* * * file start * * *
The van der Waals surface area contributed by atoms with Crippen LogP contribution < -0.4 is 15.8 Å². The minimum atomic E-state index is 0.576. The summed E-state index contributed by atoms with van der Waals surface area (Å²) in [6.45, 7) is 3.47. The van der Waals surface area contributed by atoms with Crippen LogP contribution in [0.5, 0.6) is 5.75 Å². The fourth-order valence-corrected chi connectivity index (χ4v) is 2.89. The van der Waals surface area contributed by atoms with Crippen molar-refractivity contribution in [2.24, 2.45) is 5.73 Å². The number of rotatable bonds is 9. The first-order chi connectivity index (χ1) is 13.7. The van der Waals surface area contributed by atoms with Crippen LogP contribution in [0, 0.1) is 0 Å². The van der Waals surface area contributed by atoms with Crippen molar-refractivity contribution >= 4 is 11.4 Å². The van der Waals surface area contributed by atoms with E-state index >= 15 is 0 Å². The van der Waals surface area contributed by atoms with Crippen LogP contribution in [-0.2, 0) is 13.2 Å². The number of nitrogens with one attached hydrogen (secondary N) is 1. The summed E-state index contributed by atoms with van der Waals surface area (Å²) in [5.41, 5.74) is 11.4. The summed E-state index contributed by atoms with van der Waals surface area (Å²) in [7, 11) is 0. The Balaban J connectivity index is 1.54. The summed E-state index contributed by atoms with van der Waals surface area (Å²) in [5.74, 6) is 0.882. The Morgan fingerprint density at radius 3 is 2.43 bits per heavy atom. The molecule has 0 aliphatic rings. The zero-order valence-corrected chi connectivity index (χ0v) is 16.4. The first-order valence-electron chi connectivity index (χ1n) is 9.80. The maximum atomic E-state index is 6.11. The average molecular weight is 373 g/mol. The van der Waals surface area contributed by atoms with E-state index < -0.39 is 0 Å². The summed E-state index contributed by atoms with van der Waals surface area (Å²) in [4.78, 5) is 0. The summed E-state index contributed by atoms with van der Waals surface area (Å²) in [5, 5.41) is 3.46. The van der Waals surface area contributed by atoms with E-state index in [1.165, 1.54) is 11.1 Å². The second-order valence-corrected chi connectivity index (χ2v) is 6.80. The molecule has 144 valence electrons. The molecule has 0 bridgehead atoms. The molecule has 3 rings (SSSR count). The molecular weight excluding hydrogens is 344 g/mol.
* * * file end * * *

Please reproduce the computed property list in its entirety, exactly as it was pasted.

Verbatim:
The van der Waals surface area contributed by atoms with Crippen LogP contribution < -0.4 is 15.8 Å². The minimum atomic E-state index is 0.576. The summed E-state index contributed by atoms with van der Waals surface area (Å²) in [6.45, 7) is 3.47. The van der Waals surface area contributed by atoms with Crippen LogP contribution in [0.5, 0.6) is 5.75 Å². The fourth-order valence-corrected chi connectivity index (χ4v) is 2.89. The van der Waals surface area contributed by atoms with Crippen molar-refractivity contribution in [2.24, 2.45) is 5.73 Å². The number of rotatable bonds is 9. The first-order chi connectivity index (χ1) is 13.7. The van der Waals surface area contributed by atoms with Crippen LogP contribution in [0, 0.1) is 0 Å². The van der Waals surface area contributed by atoms with Crippen molar-refractivity contribution >= 4 is 11.4 Å². The van der Waals surface area contributed by atoms with E-state index >= 15 is 0 Å². The van der Waals surface area contributed by atoms with Crippen LogP contribution in [-0.2, 0) is 13.2 Å². The number of nitrogens with one attached hydrogen (secondary N) is 1. The summed E-state index contributed by atoms with van der Waals surface area (Å²) in [5.41, 5.74) is 11.4. The summed E-state index contributed by atoms with van der Waals surface area (Å²) in [7, 11) is 0. The Balaban J connectivity index is 1.54. The summed E-state index contributed by atoms with van der Waals surface area (Å²) in [5.74, 6) is 0.882. The Morgan fingerprint density at radius 3 is 2.43 bits per heavy atom. The molecule has 0 aliphatic rings. The zero-order valence-corrected chi connectivity index (χ0v) is 16.4. The first-order valence-electron chi connectivity index (χ1n) is 9.80. The maximum atomic E-state index is 6.11. The average molecular weight is 373 g/mol. The van der Waals surface area contributed by atoms with E-state index < -0.39 is 0 Å². The summed E-state index contributed by atoms with van der Waals surface area (Å²) in [4.78, 5) is 0. The summed E-state index contributed by atoms with van der Waals surface area (Å²) in [5, 5.41) is 3.46. The van der Waals surface area contributed by atoms with E-state index in [1.165, 1.54) is 11.1 Å². The second-order valence-corrected chi connectivity index (χ2v) is 6.80. The molecule has 144 valence electrons. The molecule has 0 bridgehead atoms. The molecule has 3 rings (SSSR count). The molecular weight excluding hydrogens is 344 g/mol.